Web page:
From 1340 it had invariably happened that a Van Tricasse, when left a widower, had remarried a Van Tricasse younger than himself; who, becoming in turn a widow, had married again a Van Tricasse younger than herself; and so on, without a break in the continuity, from generation to generation. Each died in his or her turn with mechanical regularity. Thus the worthy Madame Brigitte Van Tricasse had now her second husband; and, unless she violated her every duty, would precede her spouse — he being ten years younger than herself — to the other world, to make room for a new Madame Van Tricasse.

Is this a series of distinct marriages — or one immortal union?

reminded me of the old hindi quote, sari bich nari hai ki nari bich sari hai, sari hai ki nari hai…an immortal union…

Then related to that is the complicated relationship which Mark Twain mentioned:

Many many years ago when I was twenty three,
I got married to a widow who was pretty as could be.
This widow had a grown-up daughter
Who had hair of red.
My father fell in love with her,
And soon the two were wed.

This made my dad my son-in-law
And changed my very life.
My daughter was my mother,
For she was my father's wife.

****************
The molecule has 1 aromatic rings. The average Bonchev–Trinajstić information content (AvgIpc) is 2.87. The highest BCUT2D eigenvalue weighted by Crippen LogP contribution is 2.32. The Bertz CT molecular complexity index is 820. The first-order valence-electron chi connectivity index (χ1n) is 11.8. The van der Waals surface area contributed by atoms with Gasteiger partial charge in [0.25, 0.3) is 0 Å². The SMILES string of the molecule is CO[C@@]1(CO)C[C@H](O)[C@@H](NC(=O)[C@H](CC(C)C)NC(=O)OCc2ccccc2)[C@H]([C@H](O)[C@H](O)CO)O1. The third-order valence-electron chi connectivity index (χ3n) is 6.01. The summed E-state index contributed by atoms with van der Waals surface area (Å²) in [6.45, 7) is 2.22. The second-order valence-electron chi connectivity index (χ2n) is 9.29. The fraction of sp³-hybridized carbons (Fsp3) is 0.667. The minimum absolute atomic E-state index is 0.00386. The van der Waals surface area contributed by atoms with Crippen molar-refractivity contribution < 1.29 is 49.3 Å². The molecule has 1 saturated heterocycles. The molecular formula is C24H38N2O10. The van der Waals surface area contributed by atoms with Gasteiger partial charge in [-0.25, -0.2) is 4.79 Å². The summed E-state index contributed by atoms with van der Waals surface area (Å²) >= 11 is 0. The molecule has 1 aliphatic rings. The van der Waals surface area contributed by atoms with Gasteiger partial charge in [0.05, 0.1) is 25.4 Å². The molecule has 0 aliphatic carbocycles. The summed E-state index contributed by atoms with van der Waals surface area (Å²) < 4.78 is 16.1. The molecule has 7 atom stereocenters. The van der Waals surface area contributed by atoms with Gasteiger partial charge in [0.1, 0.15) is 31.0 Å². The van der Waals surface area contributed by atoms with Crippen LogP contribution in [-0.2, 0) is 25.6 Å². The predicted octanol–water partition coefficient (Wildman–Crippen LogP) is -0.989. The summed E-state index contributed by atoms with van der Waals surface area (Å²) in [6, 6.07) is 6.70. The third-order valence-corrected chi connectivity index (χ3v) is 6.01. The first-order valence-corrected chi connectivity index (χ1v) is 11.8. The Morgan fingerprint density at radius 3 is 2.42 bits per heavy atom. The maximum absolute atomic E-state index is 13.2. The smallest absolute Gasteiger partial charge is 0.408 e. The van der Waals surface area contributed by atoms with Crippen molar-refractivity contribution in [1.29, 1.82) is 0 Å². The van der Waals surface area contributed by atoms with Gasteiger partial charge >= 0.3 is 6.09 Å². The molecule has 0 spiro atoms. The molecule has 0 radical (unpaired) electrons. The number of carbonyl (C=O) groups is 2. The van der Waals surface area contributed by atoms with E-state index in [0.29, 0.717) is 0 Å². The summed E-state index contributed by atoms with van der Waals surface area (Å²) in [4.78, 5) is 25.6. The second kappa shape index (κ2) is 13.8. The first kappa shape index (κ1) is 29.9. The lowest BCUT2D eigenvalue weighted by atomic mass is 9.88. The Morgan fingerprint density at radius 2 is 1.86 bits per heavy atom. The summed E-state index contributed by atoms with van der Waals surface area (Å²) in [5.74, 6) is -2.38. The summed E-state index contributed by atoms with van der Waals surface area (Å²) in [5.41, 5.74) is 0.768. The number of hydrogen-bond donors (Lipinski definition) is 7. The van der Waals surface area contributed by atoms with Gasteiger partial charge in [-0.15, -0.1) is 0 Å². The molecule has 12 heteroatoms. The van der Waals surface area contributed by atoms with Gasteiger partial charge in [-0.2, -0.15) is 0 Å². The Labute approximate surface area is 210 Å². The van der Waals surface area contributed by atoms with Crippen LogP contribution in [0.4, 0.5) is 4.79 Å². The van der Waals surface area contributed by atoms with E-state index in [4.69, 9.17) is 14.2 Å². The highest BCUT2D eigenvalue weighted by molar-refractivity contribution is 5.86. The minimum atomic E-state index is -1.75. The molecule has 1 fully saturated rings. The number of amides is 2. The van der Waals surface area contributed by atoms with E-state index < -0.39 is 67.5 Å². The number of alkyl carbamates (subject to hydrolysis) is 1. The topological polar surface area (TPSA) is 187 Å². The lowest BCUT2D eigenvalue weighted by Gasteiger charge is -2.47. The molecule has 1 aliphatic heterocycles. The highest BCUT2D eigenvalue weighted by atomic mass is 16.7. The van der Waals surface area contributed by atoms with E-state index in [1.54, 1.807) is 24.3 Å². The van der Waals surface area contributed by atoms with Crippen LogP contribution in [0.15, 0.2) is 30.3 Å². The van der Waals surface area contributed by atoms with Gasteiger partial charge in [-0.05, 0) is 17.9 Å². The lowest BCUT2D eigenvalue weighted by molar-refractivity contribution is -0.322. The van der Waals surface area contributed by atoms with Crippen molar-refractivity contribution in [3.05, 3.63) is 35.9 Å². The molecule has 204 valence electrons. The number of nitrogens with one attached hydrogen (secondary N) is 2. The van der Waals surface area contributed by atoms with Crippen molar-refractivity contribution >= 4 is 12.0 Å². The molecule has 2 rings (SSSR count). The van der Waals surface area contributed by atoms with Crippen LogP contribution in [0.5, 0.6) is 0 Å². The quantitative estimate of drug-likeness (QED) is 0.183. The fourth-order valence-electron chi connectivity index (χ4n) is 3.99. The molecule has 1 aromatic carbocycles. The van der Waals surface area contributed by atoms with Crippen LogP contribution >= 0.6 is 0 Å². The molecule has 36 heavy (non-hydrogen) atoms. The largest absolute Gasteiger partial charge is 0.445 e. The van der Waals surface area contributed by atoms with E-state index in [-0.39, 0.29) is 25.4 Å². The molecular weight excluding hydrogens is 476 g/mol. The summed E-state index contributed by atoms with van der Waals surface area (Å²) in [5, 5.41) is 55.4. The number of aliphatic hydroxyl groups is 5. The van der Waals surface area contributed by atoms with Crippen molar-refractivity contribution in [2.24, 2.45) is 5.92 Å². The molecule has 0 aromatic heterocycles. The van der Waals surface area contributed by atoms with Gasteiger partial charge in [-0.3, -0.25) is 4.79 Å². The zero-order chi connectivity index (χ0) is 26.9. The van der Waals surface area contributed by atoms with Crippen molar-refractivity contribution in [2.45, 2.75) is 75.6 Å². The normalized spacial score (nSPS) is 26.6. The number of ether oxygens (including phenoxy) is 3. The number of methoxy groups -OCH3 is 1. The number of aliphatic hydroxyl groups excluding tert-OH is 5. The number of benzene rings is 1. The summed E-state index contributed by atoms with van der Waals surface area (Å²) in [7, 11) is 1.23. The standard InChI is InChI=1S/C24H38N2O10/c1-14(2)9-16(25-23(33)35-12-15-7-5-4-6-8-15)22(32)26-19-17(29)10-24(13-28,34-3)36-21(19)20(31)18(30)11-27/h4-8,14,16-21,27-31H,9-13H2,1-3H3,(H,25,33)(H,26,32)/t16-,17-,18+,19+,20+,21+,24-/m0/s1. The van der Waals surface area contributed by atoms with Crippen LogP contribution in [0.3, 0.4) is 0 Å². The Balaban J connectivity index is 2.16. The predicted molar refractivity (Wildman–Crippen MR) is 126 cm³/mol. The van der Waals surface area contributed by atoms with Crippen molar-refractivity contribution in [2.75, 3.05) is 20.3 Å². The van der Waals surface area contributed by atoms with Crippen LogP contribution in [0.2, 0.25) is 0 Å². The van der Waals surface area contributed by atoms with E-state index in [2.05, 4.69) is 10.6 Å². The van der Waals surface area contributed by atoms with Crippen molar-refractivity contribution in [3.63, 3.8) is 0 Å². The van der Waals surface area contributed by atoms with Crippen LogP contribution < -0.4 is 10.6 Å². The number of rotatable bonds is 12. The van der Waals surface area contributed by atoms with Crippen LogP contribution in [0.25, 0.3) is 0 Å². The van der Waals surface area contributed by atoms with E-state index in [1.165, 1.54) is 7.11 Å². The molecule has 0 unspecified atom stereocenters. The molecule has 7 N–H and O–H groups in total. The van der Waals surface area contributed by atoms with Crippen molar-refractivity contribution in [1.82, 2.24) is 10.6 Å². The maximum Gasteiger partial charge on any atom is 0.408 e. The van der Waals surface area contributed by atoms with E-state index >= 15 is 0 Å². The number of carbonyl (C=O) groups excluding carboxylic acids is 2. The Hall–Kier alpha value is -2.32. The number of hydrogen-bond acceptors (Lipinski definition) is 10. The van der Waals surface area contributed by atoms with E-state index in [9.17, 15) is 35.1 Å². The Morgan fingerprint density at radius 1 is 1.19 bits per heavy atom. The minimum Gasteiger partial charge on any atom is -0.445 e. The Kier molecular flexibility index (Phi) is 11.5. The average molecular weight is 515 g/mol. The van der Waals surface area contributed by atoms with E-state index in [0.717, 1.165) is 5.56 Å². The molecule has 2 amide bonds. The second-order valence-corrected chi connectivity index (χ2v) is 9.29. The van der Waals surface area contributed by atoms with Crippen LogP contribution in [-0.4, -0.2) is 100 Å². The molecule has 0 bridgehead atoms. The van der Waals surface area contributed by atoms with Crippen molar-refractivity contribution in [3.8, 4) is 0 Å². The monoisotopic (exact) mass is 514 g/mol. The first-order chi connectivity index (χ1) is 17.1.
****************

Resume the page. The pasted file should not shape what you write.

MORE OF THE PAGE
To complicate the matters worse,
Although it brought me joy,
I soon became the father
Of a bouncing baby boy.

My little baby then became
A brother-in-law to dad.
And so became my uncle,
Though it made me very sad.

For if he was my uncle,
Then that also made him brother
To the widow's grown-up daughter
Who, of course, was my step-mother.
Father's wife then had a son,
Who kept them on the run.

And he became my grandson,
For he was my daughter's son.
My wife is now my mother's mother
And it makes me blue.

Because, although she is my wife,
She's my grandmother too.
If my wife is my grandmother,
Then I am her grandchild.

And every time I think of it,
It simply drives me wild.
For now I have become
The strangest case you ever saw.
As the husband of my grandmother,
I am my own grandpa!